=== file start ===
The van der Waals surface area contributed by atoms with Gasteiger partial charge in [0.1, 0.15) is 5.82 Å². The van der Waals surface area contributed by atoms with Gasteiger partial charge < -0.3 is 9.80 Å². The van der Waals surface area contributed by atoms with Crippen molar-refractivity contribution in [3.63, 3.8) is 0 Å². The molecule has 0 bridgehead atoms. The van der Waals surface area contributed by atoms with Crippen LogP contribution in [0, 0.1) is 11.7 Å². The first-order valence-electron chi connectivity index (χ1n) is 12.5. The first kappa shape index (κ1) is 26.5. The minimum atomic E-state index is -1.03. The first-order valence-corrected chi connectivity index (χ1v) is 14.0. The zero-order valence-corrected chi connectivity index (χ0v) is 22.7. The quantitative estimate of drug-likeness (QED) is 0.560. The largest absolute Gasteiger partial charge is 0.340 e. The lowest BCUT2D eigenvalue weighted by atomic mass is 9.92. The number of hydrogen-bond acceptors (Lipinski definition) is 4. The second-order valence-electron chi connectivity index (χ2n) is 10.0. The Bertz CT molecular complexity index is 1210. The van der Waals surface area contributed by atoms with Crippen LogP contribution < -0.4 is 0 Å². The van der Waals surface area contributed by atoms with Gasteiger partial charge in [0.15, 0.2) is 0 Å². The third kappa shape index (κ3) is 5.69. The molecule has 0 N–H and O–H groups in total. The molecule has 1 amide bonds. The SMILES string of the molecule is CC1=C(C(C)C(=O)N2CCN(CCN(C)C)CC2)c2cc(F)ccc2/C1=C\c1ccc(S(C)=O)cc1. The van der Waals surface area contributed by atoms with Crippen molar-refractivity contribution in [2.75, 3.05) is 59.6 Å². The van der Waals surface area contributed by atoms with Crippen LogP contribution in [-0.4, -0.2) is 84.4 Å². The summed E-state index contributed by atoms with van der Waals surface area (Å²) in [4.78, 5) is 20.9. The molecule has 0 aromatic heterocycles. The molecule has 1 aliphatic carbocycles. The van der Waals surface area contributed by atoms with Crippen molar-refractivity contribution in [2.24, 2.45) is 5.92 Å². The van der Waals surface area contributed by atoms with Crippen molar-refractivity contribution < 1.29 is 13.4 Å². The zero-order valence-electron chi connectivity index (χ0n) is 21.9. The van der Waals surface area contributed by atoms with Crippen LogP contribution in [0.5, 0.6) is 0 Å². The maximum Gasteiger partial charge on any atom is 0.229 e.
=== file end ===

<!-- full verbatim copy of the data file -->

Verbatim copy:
The van der Waals surface area contributed by atoms with Gasteiger partial charge in [0.1, 0.15) is 5.82 Å². The van der Waals surface area contributed by atoms with Gasteiger partial charge < -0.3 is 9.80 Å². The van der Waals surface area contributed by atoms with Crippen molar-refractivity contribution in [3.63, 3.8) is 0 Å². The molecule has 0 bridgehead atoms. The van der Waals surface area contributed by atoms with Crippen LogP contribution in [0, 0.1) is 11.7 Å². The first-order valence-electron chi connectivity index (χ1n) is 12.5. The first kappa shape index (κ1) is 26.5. The minimum atomic E-state index is -1.03. The first-order valence-corrected chi connectivity index (χ1v) is 14.0. The zero-order valence-corrected chi connectivity index (χ0v) is 22.7. The quantitative estimate of drug-likeness (QED) is 0.560. The largest absolute Gasteiger partial charge is 0.340 e. The lowest BCUT2D eigenvalue weighted by atomic mass is 9.92. The number of hydrogen-bond acceptors (Lipinski definition) is 4. The second-order valence-electron chi connectivity index (χ2n) is 10.0. The Bertz CT molecular complexity index is 1210. The van der Waals surface area contributed by atoms with Crippen LogP contribution < -0.4 is 0 Å². The van der Waals surface area contributed by atoms with Gasteiger partial charge in [0.15, 0.2) is 0 Å². The third kappa shape index (κ3) is 5.69. The molecule has 0 N–H and O–H groups in total. The molecule has 1 amide bonds. The SMILES string of the molecule is CC1=C(C(C)C(=O)N2CCN(CCN(C)C)CC2)c2cc(F)ccc2/C1=C\c1ccc(S(C)=O)cc1. The van der Waals surface area contributed by atoms with Crippen molar-refractivity contribution in [2.75, 3.05) is 59.6 Å². The van der Waals surface area contributed by atoms with Crippen LogP contribution in [-0.4, -0.2) is 84.4 Å². The summed E-state index contributed by atoms with van der Waals surface area (Å²) in [4.78, 5) is 20.9. The molecule has 0 aromatic heterocycles. The molecule has 1 aliphatic carbocycles. The van der Waals surface area contributed by atoms with Crippen molar-refractivity contribution in [2.24, 2.45) is 5.92 Å². The van der Waals surface area contributed by atoms with Crippen molar-refractivity contribution < 1.29 is 13.4 Å². The zero-order valence-electron chi connectivity index (χ0n) is 21.9. The van der Waals surface area contributed by atoms with Crippen LogP contribution in [0.5, 0.6) is 0 Å². The maximum Gasteiger partial charge on any atom is 0.229 e.